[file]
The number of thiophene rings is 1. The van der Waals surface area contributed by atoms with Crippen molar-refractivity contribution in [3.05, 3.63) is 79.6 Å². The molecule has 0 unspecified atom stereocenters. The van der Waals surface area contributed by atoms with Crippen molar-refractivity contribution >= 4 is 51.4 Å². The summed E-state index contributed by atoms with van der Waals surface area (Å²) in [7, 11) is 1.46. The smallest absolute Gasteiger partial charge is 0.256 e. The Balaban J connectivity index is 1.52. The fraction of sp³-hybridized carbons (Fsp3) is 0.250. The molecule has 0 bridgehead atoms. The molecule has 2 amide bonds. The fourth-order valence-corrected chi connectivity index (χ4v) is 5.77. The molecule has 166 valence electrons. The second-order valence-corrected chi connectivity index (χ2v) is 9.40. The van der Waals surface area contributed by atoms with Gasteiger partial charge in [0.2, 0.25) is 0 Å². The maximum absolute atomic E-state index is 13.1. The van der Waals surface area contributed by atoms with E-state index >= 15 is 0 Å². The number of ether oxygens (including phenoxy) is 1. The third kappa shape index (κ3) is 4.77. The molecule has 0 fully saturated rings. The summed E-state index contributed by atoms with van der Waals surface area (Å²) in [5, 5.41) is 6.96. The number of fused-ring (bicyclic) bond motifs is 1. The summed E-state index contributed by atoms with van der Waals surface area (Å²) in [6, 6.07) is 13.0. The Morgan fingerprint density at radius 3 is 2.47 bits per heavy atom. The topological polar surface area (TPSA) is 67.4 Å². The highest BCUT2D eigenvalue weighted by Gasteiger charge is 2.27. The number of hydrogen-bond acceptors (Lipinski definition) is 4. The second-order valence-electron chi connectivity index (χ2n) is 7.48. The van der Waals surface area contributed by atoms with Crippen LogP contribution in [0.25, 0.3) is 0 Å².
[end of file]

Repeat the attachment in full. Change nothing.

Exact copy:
The number of thiophene rings is 1. The van der Waals surface area contributed by atoms with Crippen molar-refractivity contribution in [3.05, 3.63) is 79.6 Å². The molecule has 0 unspecified atom stereocenters. The van der Waals surface area contributed by atoms with Crippen molar-refractivity contribution >= 4 is 51.4 Å². The summed E-state index contributed by atoms with van der Waals surface area (Å²) in [7, 11) is 1.46. The smallest absolute Gasteiger partial charge is 0.256 e. The Balaban J connectivity index is 1.52. The fraction of sp³-hybridized carbons (Fsp3) is 0.250. The molecule has 0 bridgehead atoms. The molecule has 2 amide bonds. The fourth-order valence-corrected chi connectivity index (χ4v) is 5.77. The molecule has 166 valence electrons. The second-order valence-corrected chi connectivity index (χ2v) is 9.40. The van der Waals surface area contributed by atoms with Gasteiger partial charge in [0.2, 0.25) is 0 Å². The maximum absolute atomic E-state index is 13.1. The van der Waals surface area contributed by atoms with E-state index >= 15 is 0 Å². The number of ether oxygens (including phenoxy) is 1. The third kappa shape index (κ3) is 4.77. The molecule has 0 fully saturated rings. The summed E-state index contributed by atoms with van der Waals surface area (Å²) in [5, 5.41) is 6.96. The number of fused-ring (bicyclic) bond motifs is 1. The summed E-state index contributed by atoms with van der Waals surface area (Å²) in [6, 6.07) is 13.0. The Morgan fingerprint density at radius 3 is 2.47 bits per heavy atom. The topological polar surface area (TPSA) is 67.4 Å². The highest BCUT2D eigenvalue weighted by Gasteiger charge is 2.27. The number of hydrogen-bond acceptors (Lipinski definition) is 4. The second-order valence-electron chi connectivity index (χ2n) is 7.48. The van der Waals surface area contributed by atoms with Crippen LogP contribution in [0.25, 0.3) is 0 Å².